Tuesday, December 6, 2011

The Healing Power of Forgiveness

Forgiveness and Bitterness are two opposite forces. They pull and fight and war against each other much like the war we see in Galatians 5 regarding the flesh and the Spirit and the war we see raging between pride and humility in James 4. Indeed, to forgive is to align oneself with the Spirit and to walk in humility, and to harbor bitterness is to align oneself with the flesh and to walk in pride. As we begin this short study on forgiveness, allow me to ask (then hopefully answer) a couple questions.

Why is forgiveness so difficult and bitterness so easy?
I believe the answer to this lies in war that rages between pride and humility and between the flesh and the Spirit. Most of us have lived the greater part of our lives for ourselves. We have allowed our flesh to dominate our lives. We have fed our pride constantly and have let it grow into an out-of-control monster that always seeks to get its way. So, in a sense, it is easier to hold bitterness than to offer forgiveness because our flesh has been fed and strengthened through our selfish choices and lifestyles. Bitterness follows the natural, sinful course of our lives.

At the same time, forgiveness is something that is unnatural to our sinful lives. Most of us have been saved for a relatively short time, and even if we have walked with the Lord for a number of years, growing in forgiveness isn’t something that many Christians even like to practice. Like bitterness, forgiveness needs to be fed in order to grow in strength and influence in our lives. And in order to feed forgiveness, we must practice it. To practice forgiveness means inner conflict to our lives. It means that we will have to fight a war with the ugly pride monster. It means that we will have to starve the flesh with all its passions and desires. It means that we feed and strengthen our spiritual muscles within us, yielding each moment to the control of the Holy Spirit.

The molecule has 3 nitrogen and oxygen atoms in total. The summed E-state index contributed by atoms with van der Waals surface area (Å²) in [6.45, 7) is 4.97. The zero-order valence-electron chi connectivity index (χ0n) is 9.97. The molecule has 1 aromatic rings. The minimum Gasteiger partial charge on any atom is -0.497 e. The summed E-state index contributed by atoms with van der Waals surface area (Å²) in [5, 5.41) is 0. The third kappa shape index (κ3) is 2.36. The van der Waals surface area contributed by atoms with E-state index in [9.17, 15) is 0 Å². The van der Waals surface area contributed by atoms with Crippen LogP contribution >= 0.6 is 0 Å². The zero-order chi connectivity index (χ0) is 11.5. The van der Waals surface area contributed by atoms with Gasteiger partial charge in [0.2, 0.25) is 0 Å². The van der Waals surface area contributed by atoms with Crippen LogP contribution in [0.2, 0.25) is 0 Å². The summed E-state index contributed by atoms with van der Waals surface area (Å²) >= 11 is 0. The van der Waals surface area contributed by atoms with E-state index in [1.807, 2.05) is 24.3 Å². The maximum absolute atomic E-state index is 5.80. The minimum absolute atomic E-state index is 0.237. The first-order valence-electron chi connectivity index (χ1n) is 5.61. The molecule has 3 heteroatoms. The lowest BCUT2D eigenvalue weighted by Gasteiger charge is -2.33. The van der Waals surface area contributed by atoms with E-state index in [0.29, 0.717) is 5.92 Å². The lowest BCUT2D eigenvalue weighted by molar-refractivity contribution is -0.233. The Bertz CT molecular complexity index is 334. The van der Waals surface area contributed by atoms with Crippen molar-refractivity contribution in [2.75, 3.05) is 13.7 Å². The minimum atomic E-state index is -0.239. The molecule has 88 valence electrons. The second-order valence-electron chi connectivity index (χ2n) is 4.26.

Why is bitterness so attractive and forgiveness so unattractive?
Bitterness has some very real, short-term benefits (emphasis on short-term). It is these short-term benefits that come to us so easily that are attractive to our sinful hearts. Pride always looks for the shortest route to success. It doesn’t take much effort to get these ‘benefits.’ Paul Tripp gives a list of five things that bitterness will give to you, at least temporarily.
  1. Debt is power – There is power in having something to hold over another’s head. There is power in using a person’s weakness and failure against him or her. In moments when we want our own way, we pull some wrong against us as our relational trump card.
  2. Debt is identity – Holding onto another’s sin, weakness, and failure makes us feel superior to them. It allows us to believe that we are more righteous and mature than they are. We fall into the pattern of getting our sense of self not by the comfort and call of the gospel, but by comparing ourselves to another. This pattern plays into the self-righteousness that is the struggle of every sinner.
  3. Debt is entitlement – Because of all the other person’s wrongs against us, he or she owes us. Carrying these wrongs makes us feel deserving and therefore comfortable with being self-focused and demanding. “After all I have had to endure in relationship with you, don’t I deserve…?” 
  4. Debt is weaponry – The sins and failures that another has done against us become like a loaded gun that we carry around. It is very tempting to pull them out and use them when we are angry. When someone has hurt us in some way, it is very tempting to hurt them back by throwing in their face just how evil and immature they are. 
  5. Debt puts us in God’s position – It is the one place that we must never be, but it is also a position that all of us have put ourselves in. We are not the judge of others. We are not the one who should dispense consequences for other’s sin. It is not our job to make sure they feel the appropriate amount of guild for what they have done. But it is very tempting to ascend to God’s throne and to make ourselves judge.